’90s No. 1s Revisited: “Nice & Slow”
The one hundred fifteenth No. 1 song of the 1990s was “Nice & Slow” by Usher. This track was the Atlanta entertainer’s first chart-topper, appropriately ascending to the pinnacle of the Billboard Hot 100 in the magazine’s Valentine’s Day issue. Usher had gained minor attention earlier in the ’90s with modestly successful R&B singles from his eponymous debut CD, but it was his sophomore effort, My Way, that elevated his star. “Nice & Slow” was the second single off that disc, following his seven-week stay at No. 2 with his debut single, “You Make Me Wanna…,” and preceding a three-week stay at No. 2 with his third single, “My Way.”
Over the two decades since “Nice & Slow,” Usher has accumulated hit after hit after hit, as well numerous critical accolades including eight Grammys, eventually becoming, in America, the most successful solo male artist since Michael Jackson. Usher has, as of this writing, racked up 50 Hot 100 entries, including 18 Top 10s and nine No. 1s. He was particularly unstoppable in 2004, with four No. 1 hits off Confessions, the best-selling album of that year with 20 million worldwide sales to date.
Usher is immensely talented, as a singer, songwriter and dancer. He has matured noticeably during his career, releasing what we consider his best music in the 2010s, with songs like “Climax,” “Scream” and “Crash.” As an early work, “Nice & Slow” is underwhelming when stacked against what he’d eventually release. It’s a textbook bedroom torch song during which the protagonist picks up a woman and drives around considering where they should copulate, while assuring her that he’s not pressed for time. In keeping with the title, the instrumental is nice — i.e., mellow, and not very innovative — and the tempo is slow.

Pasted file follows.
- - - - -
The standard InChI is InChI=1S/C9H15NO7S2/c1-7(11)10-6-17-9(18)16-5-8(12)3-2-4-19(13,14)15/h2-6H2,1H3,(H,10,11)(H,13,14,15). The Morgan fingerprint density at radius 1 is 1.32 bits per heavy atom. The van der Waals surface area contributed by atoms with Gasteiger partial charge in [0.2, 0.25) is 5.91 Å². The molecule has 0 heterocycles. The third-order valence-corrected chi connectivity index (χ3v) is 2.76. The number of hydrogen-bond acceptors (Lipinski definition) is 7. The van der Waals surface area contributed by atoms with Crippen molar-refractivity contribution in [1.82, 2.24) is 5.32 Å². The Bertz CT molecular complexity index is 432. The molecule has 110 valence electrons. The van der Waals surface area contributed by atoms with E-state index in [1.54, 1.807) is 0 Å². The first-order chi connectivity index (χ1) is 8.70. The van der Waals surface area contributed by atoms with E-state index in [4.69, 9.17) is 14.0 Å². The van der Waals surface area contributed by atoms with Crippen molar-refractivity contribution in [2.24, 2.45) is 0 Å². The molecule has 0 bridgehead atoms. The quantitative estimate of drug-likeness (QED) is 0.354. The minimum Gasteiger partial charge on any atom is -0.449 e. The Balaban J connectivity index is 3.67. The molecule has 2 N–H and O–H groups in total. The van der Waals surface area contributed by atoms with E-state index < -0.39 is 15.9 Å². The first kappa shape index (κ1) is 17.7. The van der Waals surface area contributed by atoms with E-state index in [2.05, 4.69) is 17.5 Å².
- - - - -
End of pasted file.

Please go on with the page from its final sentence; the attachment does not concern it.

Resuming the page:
Let’s listen again to “Nice & Slow”:
This recording attempts to arouse, but the only thing it arouses is our desire to turn it off. Even at the time, “Nice & Slow” sounded so much like any randomly chosen R&B ballad that we didn’t understand its breakout appeal. Who bought this single? Why? What “Nice & Slow” does succeed at doing, however, is further establishing Usher’s lascivious persona. The track was produced by prolific and influential R&B mogul Jermaine Dupri, but by 1998, this type of music was getting particularly tired. Or maybe we were just tired of it. Soon after, Timbaland, Irv Gotti and even Dupri would bring updated sonic influences to this genre, and relegate this type of music to the ’90s.
Does it hold up? It doesn’t. The instrumental is dated, and the syrupy psuedo-seduction angle is supremely corny in retrospect, especially when accompanied by this video, which languishes as only the 22nd most viewed clip on Usher’s Vevo channel as of this writing.
Dopeness: 2 out of 5 Birkenstocks
’90s No. 1s Revisited is a regular feature on “Was It Dope?” where we walk through every No. 1 song of the 1990s on the Billboard Hot 100 chart in order, give it another listen, and answer two critical questions: Was it dope? And does it hold up?